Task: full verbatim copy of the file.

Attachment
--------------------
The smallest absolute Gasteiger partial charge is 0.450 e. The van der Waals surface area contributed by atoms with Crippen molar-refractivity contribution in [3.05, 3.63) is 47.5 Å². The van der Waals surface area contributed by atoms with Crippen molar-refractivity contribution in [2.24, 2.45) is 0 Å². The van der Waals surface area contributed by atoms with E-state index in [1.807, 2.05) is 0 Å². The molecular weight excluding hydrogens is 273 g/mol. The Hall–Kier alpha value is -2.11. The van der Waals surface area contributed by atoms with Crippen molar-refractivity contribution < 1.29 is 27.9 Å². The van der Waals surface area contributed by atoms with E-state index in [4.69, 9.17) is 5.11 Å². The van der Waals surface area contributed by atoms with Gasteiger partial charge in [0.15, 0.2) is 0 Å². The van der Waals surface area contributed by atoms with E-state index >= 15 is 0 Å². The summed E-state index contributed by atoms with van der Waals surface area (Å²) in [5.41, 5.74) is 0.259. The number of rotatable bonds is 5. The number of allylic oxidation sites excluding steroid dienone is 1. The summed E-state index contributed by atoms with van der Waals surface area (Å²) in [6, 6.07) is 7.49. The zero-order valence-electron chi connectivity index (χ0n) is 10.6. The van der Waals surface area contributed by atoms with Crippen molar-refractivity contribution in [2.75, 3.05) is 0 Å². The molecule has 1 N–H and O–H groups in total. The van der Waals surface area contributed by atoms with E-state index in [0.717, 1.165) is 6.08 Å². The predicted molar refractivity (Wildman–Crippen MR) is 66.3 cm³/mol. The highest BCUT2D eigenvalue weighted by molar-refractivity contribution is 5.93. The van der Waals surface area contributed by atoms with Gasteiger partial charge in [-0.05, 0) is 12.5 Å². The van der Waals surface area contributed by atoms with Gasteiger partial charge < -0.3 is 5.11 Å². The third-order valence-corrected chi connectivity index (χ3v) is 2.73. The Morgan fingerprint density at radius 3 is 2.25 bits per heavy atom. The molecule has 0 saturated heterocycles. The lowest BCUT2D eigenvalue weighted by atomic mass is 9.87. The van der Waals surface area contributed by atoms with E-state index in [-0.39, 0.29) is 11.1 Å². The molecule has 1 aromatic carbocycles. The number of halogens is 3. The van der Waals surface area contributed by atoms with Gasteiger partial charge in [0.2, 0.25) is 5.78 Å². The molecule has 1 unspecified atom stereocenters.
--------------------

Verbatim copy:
The smallest absolute Gasteiger partial charge is 0.450 e. The van der Waals surface area contributed by atoms with Crippen molar-refractivity contribution in [3.05, 3.63) is 47.5 Å². The van der Waals surface area contributed by atoms with Crippen molar-refractivity contribution in [2.24, 2.45) is 0 Å². The van der Waals surface area contributed by atoms with E-state index in [1.807, 2.05) is 0 Å². The molecular weight excluding hydrogens is 273 g/mol. The Hall–Kier alpha value is -2.11. The van der Waals surface area contributed by atoms with Crippen molar-refractivity contribution < 1.29 is 27.9 Å². The van der Waals surface area contributed by atoms with E-state index in [4.69, 9.17) is 5.11 Å². The van der Waals surface area contributed by atoms with Gasteiger partial charge in [0.15, 0.2) is 0 Å². The van der Waals surface area contributed by atoms with E-state index >= 15 is 0 Å². The summed E-state index contributed by atoms with van der Waals surface area (Å²) in [5.41, 5.74) is 0.259. The number of rotatable bonds is 5. The number of allylic oxidation sites excluding steroid dienone is 1. The summed E-state index contributed by atoms with van der Waals surface area (Å²) in [6, 6.07) is 7.49. The zero-order valence-electron chi connectivity index (χ0n) is 10.6. The van der Waals surface area contributed by atoms with Crippen molar-refractivity contribution in [2.75, 3.05) is 0 Å². The molecule has 1 N–H and O–H groups in total. The van der Waals surface area contributed by atoms with E-state index in [0.717, 1.165) is 6.08 Å². The predicted molar refractivity (Wildman–Crippen MR) is 66.3 cm³/mol. The highest BCUT2D eigenvalue weighted by molar-refractivity contribution is 5.93. The van der Waals surface area contributed by atoms with Gasteiger partial charge in [-0.05, 0) is 12.5 Å². The van der Waals surface area contributed by atoms with Gasteiger partial charge < -0.3 is 5.11 Å². The third-order valence-corrected chi connectivity index (χ3v) is 2.73. The Morgan fingerprint density at radius 3 is 2.25 bits per heavy atom. The molecule has 0 saturated heterocycles. The lowest BCUT2D eigenvalue weighted by atomic mass is 9.87. The van der Waals surface area contributed by atoms with E-state index in [-0.39, 0.29) is 11.1 Å². The molecule has 1 aromatic carbocycles. The number of halogens is 3. The van der Waals surface area contributed by atoms with Gasteiger partial charge in [0.2, 0.25) is 5.78 Å². The molecule has 1 unspecified atom stereocenters.